The best practice is in events of Undo Requests, the TD to be called immediately. The role of the TD is to be the mediator and verifies whether the misclick is genuine or is “change of the mind”. The TD must take everything into account – bidding system, table chat, table history and already revealed information to all 4 players on the table and investigate what type of damage may occur. If there’s no damage and the misclick is genuine (in the majority of the cases) the Undo Request should be accepted. The majority of the players are polite and understand the TD decision. The players trust and believe that the TD will take a fair decision and will follow his/her guidance.

    2nd of February, 2021
    Author: Hristo Toshev

    (because the pictures can't appear on the Forum, on request I will send the original text and access to My Drive so you can see the gifs, screenshots and the flow chart. You can always speak to me on BBO by sending a message to coffee3.)

  • I fully support a relaxed approach to UNDOs. The regulations I use for the games I run are

    • Please only request an UNDO for a genuine mis-click and not for a change of mind or because you were not paying attention.
    • Be generous in trusting your opponents to be honest and accept as often as you can. Call the TD if you have any difficulty accepting.

    I am not keen on specifying time limits, and want to be sure we can cover the cases where the annlouncement that goes with the bid clearly indicates a different bid was intended - however long it took to notice.

  • I suspect on BBO, at least, 98% of any problems relating to the wrong card and an undo would go away if the double click to confirm option was selected. If people don't wish to use that for whatever reason then they take the risk. I don't think you should need to be in the position of having to accept for a "genuine" misclick.

  • @Jeremy69 said:
    I suspect on BBO, at least, 98% of any problems relating to the wrong card and an undo would go away if the double click to confirm option was selected. If people don't wish to use that for whatever reason then they take the risk. I don't think you should need to be in the position of having to accept for a "genuine" misclick.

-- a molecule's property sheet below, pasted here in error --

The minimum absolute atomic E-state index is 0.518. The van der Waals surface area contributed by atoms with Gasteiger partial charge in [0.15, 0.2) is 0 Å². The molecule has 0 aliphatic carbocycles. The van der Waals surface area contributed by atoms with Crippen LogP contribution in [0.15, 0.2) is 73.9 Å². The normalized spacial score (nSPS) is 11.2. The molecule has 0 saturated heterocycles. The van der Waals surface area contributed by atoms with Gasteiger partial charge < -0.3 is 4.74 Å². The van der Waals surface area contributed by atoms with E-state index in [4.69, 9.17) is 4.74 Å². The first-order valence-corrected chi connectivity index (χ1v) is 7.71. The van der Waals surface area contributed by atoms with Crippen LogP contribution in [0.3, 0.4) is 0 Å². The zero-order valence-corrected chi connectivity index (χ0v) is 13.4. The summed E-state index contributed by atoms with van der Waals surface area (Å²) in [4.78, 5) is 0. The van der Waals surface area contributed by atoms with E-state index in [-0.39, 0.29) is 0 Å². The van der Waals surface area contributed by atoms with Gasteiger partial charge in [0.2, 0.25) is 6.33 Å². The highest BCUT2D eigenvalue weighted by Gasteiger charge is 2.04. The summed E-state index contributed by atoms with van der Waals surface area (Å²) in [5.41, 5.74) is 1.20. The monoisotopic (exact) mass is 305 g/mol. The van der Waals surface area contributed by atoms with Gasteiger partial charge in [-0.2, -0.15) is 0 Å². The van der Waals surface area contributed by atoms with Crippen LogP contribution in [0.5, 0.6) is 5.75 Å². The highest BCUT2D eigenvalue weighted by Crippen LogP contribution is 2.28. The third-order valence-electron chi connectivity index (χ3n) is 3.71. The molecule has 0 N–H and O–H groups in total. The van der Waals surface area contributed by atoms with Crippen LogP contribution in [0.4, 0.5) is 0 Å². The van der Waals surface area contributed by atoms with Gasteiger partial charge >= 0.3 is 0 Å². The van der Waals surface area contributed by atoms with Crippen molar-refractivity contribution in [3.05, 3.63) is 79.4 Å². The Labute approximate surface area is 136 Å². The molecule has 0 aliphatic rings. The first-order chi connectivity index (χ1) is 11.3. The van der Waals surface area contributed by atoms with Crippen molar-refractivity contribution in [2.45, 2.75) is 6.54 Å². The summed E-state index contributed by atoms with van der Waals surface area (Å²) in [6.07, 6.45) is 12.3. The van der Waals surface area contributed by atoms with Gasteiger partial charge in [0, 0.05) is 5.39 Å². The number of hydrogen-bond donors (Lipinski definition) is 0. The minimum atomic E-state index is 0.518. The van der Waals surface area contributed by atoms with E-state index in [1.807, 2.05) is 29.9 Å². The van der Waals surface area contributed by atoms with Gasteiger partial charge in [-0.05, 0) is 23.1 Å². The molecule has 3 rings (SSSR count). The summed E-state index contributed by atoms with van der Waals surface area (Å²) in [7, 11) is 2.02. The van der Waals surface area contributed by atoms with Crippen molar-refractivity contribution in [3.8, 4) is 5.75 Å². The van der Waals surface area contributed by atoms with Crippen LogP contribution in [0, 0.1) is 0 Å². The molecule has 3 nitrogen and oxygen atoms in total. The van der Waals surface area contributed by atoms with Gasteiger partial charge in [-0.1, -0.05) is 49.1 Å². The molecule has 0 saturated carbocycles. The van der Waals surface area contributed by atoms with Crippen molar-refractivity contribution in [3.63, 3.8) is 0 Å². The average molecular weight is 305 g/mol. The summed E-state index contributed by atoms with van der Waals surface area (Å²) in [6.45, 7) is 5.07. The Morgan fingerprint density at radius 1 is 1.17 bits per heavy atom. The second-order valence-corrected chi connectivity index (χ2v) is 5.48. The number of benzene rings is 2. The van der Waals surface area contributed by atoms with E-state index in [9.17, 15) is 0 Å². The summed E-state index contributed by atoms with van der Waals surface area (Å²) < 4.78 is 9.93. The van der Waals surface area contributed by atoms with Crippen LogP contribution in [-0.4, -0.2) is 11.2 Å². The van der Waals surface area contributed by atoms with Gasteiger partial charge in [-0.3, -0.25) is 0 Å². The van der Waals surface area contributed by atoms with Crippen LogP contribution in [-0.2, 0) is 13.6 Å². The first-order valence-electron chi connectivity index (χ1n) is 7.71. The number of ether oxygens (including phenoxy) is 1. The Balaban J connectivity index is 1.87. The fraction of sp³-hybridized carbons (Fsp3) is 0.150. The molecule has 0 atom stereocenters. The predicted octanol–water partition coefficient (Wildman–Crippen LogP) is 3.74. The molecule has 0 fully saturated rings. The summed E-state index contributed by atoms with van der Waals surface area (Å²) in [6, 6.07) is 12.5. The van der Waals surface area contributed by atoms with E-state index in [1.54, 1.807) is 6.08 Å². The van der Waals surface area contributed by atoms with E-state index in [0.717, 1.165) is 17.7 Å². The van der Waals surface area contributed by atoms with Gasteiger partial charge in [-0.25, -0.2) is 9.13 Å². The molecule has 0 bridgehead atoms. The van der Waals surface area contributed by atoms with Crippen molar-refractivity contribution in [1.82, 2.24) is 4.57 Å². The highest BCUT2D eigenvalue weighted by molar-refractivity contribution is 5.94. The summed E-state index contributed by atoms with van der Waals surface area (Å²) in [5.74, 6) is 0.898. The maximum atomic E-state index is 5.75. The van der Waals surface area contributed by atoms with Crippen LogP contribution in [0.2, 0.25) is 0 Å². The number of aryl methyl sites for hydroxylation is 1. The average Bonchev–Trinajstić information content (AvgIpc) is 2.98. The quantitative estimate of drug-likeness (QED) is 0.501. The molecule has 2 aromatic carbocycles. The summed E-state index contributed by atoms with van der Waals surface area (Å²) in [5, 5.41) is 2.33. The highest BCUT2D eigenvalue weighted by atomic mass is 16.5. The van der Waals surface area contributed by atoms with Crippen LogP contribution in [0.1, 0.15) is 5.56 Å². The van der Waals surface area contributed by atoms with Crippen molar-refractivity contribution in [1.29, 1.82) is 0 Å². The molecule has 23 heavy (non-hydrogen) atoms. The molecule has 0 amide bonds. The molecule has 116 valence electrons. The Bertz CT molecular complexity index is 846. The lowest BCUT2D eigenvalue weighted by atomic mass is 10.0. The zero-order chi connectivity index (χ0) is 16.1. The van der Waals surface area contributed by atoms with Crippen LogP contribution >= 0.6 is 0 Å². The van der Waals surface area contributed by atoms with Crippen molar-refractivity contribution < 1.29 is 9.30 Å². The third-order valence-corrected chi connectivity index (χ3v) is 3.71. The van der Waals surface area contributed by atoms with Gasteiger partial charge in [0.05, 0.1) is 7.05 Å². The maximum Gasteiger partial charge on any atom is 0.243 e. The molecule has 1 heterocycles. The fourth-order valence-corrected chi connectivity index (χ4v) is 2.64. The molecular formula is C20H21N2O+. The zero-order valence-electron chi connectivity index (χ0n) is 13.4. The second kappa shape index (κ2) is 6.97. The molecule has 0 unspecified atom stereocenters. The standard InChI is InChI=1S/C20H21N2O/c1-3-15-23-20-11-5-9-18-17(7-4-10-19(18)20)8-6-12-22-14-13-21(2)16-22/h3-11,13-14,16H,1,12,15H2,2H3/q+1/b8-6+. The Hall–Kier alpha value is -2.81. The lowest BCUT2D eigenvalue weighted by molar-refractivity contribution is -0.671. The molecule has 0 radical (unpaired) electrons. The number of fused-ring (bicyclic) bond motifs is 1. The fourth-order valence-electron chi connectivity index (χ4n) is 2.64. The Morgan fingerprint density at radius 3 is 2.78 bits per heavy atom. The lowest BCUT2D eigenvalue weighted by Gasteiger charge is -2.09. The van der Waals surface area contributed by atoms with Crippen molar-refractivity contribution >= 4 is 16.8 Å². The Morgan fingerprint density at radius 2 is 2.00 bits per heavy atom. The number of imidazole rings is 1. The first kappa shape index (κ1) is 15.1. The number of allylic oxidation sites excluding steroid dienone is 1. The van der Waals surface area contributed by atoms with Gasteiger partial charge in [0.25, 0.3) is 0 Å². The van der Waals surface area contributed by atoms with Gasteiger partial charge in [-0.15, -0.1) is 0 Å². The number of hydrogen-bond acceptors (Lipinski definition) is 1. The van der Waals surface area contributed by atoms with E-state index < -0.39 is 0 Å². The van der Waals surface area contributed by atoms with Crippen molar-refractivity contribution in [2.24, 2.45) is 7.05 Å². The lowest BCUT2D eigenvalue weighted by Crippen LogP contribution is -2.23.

well, the trouble is, that if you opt in for "Confirmation of your Card" you literally add more time and double the clicks. For inexperienced players that would be a better option, but then you have to increase the time per board. And for fast players like me, who is typically have to wait between 6 and 8 min per round, I prefer rather to do something else instead of playing into such a tournament.

    Another problem has arised in the last month - I have players who are suffering/recovering from Covid19. These players NEED SUPPORT and BREAKS even on 12 boards tournaments. We're not living in normal times so we have to be more supportive and adaptive to the current situation which looks may continue until Christmas and beyond. There are more important things than the competitive part of the game.

  • There's still no getting away from the fact that there are always some people going to be caught out by what is, essentially, a bug in BBO of the "unexpected action" variety, as the cards are re-arranged prior to the first trick. A player clicks on the card they wish to play and the system plays a different card. The players aren't desiring an undo; they are wanting the card they selected to be played.

    If the EBU holds events on BBO then there ought to be some acceptance of responsibility for the situation that a fault in the software places people in. At the very least, there should be a notice from the TD of the session, such that we can claim that players were warned.

    (Yes, I'm still smarting from having had a slam make due to this problem)

  • @Tag said:
    There's still no getting away from the fact that there are always some people going to be caught out by what is, essentially, a bug in BBO of the "unexpected action" variety, as the cards are re-arranged prior to the first trick. A player clicks on the card they wish to play and the system plays a different card. The players aren't desiring an undo; they are wanting the card they selected to be played.

    If the EBU holds events on BBO then there ought to be some acceptance of responsibility for the situation that a fault in the software places people in. At the very least, there should be a notice from the TD of the session, such that we can claim that players were warned.

    (Yes, I'm still smarting from having had a slam make due to this problem)

    This is exactly my point - because you play the card using a Software, i.e. indirectly, you should be given the opportunity to correct the genuine misclick under the supervision and consideration of the TD. Yesterday I ran Blue Points Swiss pairs, was annoying not to let a player to go for Undo in the middle of the game just because of the current EBU rules at Level 4 events. Online bridge differs from the face-to-face bridge.